There are few sensations more exhilarating for a cinema lover than the discovery of a bold, exciting new talent. With 2011’s haunting apocalyptic supernatural thriller/character study Take Shelter, writer/director Jeff Nichols proved himself a storyteller capable of masterful subtlety, atmosphere and profoundly impactful raw human emotion. It was a dark, ominous picture that wrapped itself tightly around your brain and refused to let go, inspiring multiple interpretations and analysis. In short, it was one hell of a film!
And now, with his latest, the Southern Gothic-tinged coming-of-age tale Mud, Nichols manages to wondrously outdo himself. A poignant, powerful examination of friendship and loss of innocence, this captivating effort – which brings to mind Clint Eastwood’s criminally forgotten 1993 work A Perfect World - solidifies the helmer as one of the most promising emerging American film voices. This movie is a treasure.
Mud stars Tye Sheridan as Ellis, a curious and strong-willed adolescent Arkansas boy whose comfortable world is nearing tumultuous upheaval. His parents (Ray McKinnon and Sarah Paulson) are on the verge of divorce, which would yank him away from both his cherished Mississippi river-situated home and scrappy best friend Neckbone (Jacob Lofland), and he’s awkwardly on the verge of romantic involvements with the opposite sex. During a secret journey to a nearby island to visit a mysterious tree-lodged boat, he encounters the enigmatic, vaguely threatening homeless title figure, played by Matthew McConaughey, who persuades the two boys to bring him food and run letters to his troubled girlfriend (Reese Witherspoon). In this shifty stranger, the troubled Ellis sees an idealized reflection of his own naïve feelings of masculinity, chivalry and pure, simplified love, and becomes entranced by him, leading to a bond that becomes dangerously complicated – once Mud’s true secrets come to light – and forever changes both men for the better.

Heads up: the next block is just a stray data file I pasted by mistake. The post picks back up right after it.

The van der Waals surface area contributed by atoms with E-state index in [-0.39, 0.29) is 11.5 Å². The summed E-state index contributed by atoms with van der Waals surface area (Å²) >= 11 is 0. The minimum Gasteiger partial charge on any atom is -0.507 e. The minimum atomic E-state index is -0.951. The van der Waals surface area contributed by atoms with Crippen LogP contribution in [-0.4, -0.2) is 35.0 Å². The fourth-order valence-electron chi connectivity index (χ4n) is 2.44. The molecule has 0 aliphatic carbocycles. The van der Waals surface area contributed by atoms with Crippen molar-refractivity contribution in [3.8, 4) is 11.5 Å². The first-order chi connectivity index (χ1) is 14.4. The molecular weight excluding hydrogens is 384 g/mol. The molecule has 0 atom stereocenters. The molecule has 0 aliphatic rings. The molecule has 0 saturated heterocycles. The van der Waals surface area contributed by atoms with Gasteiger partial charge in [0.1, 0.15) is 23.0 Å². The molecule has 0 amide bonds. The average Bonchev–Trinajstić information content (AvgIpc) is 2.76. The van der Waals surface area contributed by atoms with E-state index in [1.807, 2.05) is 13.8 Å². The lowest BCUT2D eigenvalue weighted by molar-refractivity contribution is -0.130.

Nichols’ stages this tricky material with minimal stylistic fuss and a keen insight into teenage male psychology and their limited emotional intelligence, bringing a true naturalistic tone to the picture and Ellis’s arc. Buoyed by fantastic turns from Sheridan and McConaughey (who brilliantly continues his fascinating transformation from bland hunk-for-hire into top-rate character actor), Mud paints an immersive, layered world, populated by intriguing side-players, such as Sam Shephard’s ornery neighbor, Paul Sparks’ vicious bounty hunter or Michael Shannon’s wacky scuba-diving uncle. Through it all, these people feel like real people, with dreams, weaknesses and inner-strengths, and it’s a joy to merely bask in their company, leisurely taking it all in. Frankly, I would have happily watched them go about their lives for another hour or so.
The first legitimately great picture of 2013, Mud, akin to Malick’s The Tree of Life, Truffaut’s The 400 Blows or Spielberg’s E.T. before it, implicitly understands the complications of dawning male maturity, and wraps its honest truths in a riveting tapestry of perceptive cinematic beauty. If there’s one drawback to this endlessly rewarding film, it’s that it leaves you with an irresistible urge to see what Nichols has up his sleeve for next time. One’s things for certain: coming off this picture, the sky in the limit.
5 out of 5
*Originally printed in BeatRoute Magazine.